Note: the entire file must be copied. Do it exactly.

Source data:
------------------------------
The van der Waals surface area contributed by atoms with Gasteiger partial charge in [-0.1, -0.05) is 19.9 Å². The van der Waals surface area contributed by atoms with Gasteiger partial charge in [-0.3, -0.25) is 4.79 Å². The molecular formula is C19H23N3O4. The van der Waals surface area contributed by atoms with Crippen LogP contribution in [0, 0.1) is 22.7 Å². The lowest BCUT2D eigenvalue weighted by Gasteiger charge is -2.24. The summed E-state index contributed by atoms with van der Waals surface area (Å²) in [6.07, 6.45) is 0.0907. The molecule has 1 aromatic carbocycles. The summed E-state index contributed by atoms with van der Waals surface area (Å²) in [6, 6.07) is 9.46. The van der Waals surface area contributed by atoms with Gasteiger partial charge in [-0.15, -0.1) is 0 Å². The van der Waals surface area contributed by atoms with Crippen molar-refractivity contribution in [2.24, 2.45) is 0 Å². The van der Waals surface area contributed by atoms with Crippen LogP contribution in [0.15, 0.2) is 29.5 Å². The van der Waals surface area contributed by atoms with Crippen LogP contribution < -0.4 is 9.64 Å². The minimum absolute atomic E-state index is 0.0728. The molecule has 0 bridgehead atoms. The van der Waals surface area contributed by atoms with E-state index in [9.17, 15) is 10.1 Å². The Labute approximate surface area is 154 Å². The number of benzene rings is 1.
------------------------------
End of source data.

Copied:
The van der Waals surface area contributed by atoms with Gasteiger partial charge in [-0.1, -0.05) is 19.9 Å². The van der Waals surface area contributed by atoms with Gasteiger partial charge in [-0.3, -0.25) is 4.79 Å². The molecular formula is C19H23N3O4. The van der Waals surface area contributed by atoms with Crippen LogP contribution in [0, 0.1) is 22.7 Å². The lowest BCUT2D eigenvalue weighted by Gasteiger charge is -2.24. The summed E-state index contributed by atoms with van der Waals surface area (Å²) in [6.07, 6.45) is 0.0907. The molecule has 1 aromatic carbocycles. The summed E-state index contributed by atoms with van der Waals surface area (Å²) in [6, 6.07) is 9.46. The van der Waals surface area contributed by atoms with Gasteiger partial charge in [-0.15, -0.1) is 0 Å². The van der Waals surface area contributed by atoms with Crippen molar-refractivity contribution in [2.24, 2.45) is 0 Å². The van der Waals surface area contributed by atoms with Crippen LogP contribution in [0.15, 0.2) is 29.5 Å². The van der Waals surface area contributed by atoms with Crippen LogP contribution < -0.4 is 9.64 Å². The minimum absolute atomic E-state index is 0.0728. The molecule has 0 bridgehead atoms. The van der Waals surface area contributed by atoms with E-state index in [9.17, 15) is 10.1 Å². The Labute approximate surface area is 154 Å². The number of benzene rings is 1.